This week I go through three upcoming releases by Sony/Legacy.
Preservation Hall Jazz Band - "That's It!"
What does a band tracing its history 50 years back to original New Orleans-style jazz do to uphold its legacy? Release another fine album of the same, of course!
And that's exactly what we have in the band's upcoming release "That's It!," set to drop July 9 as a single CD and possibly vinyl as well.
The Preservation Hall Jazz Band is beyond a natural treasure, with each incarnation consisting of elders helping the newbies learn a particular style of jazz that spawned directly from New Orleans' French quarter. Together since 1961, the band has seen legends come and go, but the line of continuity creates exciting, completely American music that is without peer.
While the band always has dabbled with collaboration with other artists, on the new disc's 11 tunes we hear a different kind of influence, as the band meets with Jim James from the modern alt-band My Morning Jacket. It seems an unlikely coupling to say the least, but it works better than it reads on paper.
There's nothing much more to say about this disc except it's another excellent chapter in a band determined to remain to its roots while not being afraid to branch out at the same time. Let's swing!
Tony Bennett and Dave Brubeck - "The White House Sessions 1962"
Wow. In the 1950s and 1960s giants walked the Earth in just about every aspect of America you could think of. It's no different with musicians, and when newly elected President John F. Kennedy invited jazz pianist Dave Brubeck and crooner Tony Bennett to the White House for a command performance in 1962 - well, the very thought of it gives me goosebumps.
The fact the tapes from the performance were forgotten for 50 years is even more remarkable, because to me this is as historical a document as it gets.
This single CD, set to be released next Tuesday, features sets by Brubeck and Bennett at the White House Seminar American Jazz Concert, held on Aug. 28, 1962, outdoors within view of the Washington Monument.
The disc begins with five selections by Brubeck without saxophonist Paul Desmond, which is kind of a mystery to me, as he was an integral part of the band until 1967. Brubeck begins with the Desmond-penned "Take Five," a huge hit for the band. Brubeck also takes time to explain to the audience how he believed jazz could be integrated with music from different cultures, and the trio does so to great effect on "Nomad," "Thank You" and Castilian Blues." I believe Brubeck purposely chose songs in the band's catalog to show the audience jazz was compatible with music forms from throughout the world. In this way, he was one of the first "world-beat" artists borrowing music from different genres.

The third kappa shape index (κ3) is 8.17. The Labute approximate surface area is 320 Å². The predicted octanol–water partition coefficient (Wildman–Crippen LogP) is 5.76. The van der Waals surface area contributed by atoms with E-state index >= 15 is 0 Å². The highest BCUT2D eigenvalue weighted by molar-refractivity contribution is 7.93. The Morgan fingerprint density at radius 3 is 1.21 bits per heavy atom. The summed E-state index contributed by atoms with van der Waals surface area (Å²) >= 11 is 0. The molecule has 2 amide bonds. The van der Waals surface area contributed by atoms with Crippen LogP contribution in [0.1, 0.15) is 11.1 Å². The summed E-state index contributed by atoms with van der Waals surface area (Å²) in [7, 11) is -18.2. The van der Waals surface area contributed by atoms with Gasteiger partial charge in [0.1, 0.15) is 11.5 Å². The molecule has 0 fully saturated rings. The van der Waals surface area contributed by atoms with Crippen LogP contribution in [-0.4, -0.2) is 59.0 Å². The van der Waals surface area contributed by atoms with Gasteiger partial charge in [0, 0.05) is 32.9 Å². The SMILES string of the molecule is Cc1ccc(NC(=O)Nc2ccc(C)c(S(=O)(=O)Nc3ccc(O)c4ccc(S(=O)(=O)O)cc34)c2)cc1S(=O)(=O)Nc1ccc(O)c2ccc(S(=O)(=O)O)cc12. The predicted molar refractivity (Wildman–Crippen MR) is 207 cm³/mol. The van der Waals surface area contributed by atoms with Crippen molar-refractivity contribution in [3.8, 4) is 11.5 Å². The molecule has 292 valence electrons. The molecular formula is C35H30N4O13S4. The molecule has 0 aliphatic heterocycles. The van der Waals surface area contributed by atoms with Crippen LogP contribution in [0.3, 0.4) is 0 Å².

Bennett, also, is in fine form, singing six standards, including the one that put him on the national charts, "I Left My Heart in San Francisco." He sounds positively exuberant playing before the president, who he recently admitted was his idol. Bennett also performs with a piano trio, keeping things intimate on "Just in Time," "Make Someone Happy" and "One for my Baby." Bennett, long a jazz lover, swings hard, but more so on the last four tunes, where Brubeck and Bennett team up for "Lullaby of Broadway," "Chicago," "That Old Black Magic" and "There Will Never Be Another You." This was the age of talent, and it just didn't get any better than the meeting of these two artists.
"Woody Guthrie at 100! -Live at the Kennedy Center"
This year would have marked the 100th birthday of an American musical icon who's influence only seems to grow every year.
It may surprise some people, but this isn't by any means the first time in American history class warfare and deep divisions ruled the country. In fact, a gallop through Woody Guthrie's songs would make an excellent history lesson for anyone interested in the Dust Bowl years, the Great Depression, the "Red Scare" and the great labor struggles of the late 1800s through the late 1940s. These were years of serious violence, of people losing their homes, livelihood and even their life standing up and fighting for beliefs.
Woody Guthrie was on the front lines, an avowed leftist who also was a patriot, socialist, writer, populist and composer of some of the finest American songs ever. A hero for the common man, Woody railed against social injustice, whether it be a brutal capitalist system, "Jim Crow" racism, classism and even the Nazis - his guitar often was adorned with the slogan, "This Machine Kills Fascists." How could you not love that?
The government even hired Woody to write songs commemorating the building of the great Columbia River Dam, a Roosevelt WPA project in the 1930s.
This birthday present to Woody's memory recorded at the Kennedy Center, boasts modern artists re-interpreting some of Guthrie's finest work, including John Mellencamp, Jackson Browne, Tom Morello, Donovan, Ani DiFranco, Rosanne Cash, Old Crow Medicine Show on the CD, while the DVD includes the entire show including some artists not heard on the disc, including Judy Collins, Lucinda Williams, Jimmy LaFave, Rosanne Cash, Old Crow Medicine Show and Ramblin' Jack Elliott.
The performers run the gamut from Guthire's anthems - "Union Maid," "This Land is Your Land" - to his songs of the common man - "I Ain't Got No Home," "Deportee" - to the straight-up revolutionary - "Ease My Revolutionary Mind," "1913 Massacre" - to even his delightful children's songs, including "Riding in My car," sung by Donovan.
Woody Guthrie was a fascinating American character who instinctively possessed pathos for the common man, and they returned the favor in kind. The more I listen to Guthrie's songs written 50 or more years ago, the more I realize the struggles are still the same. If Woody were alive today, he would be in the thick of it.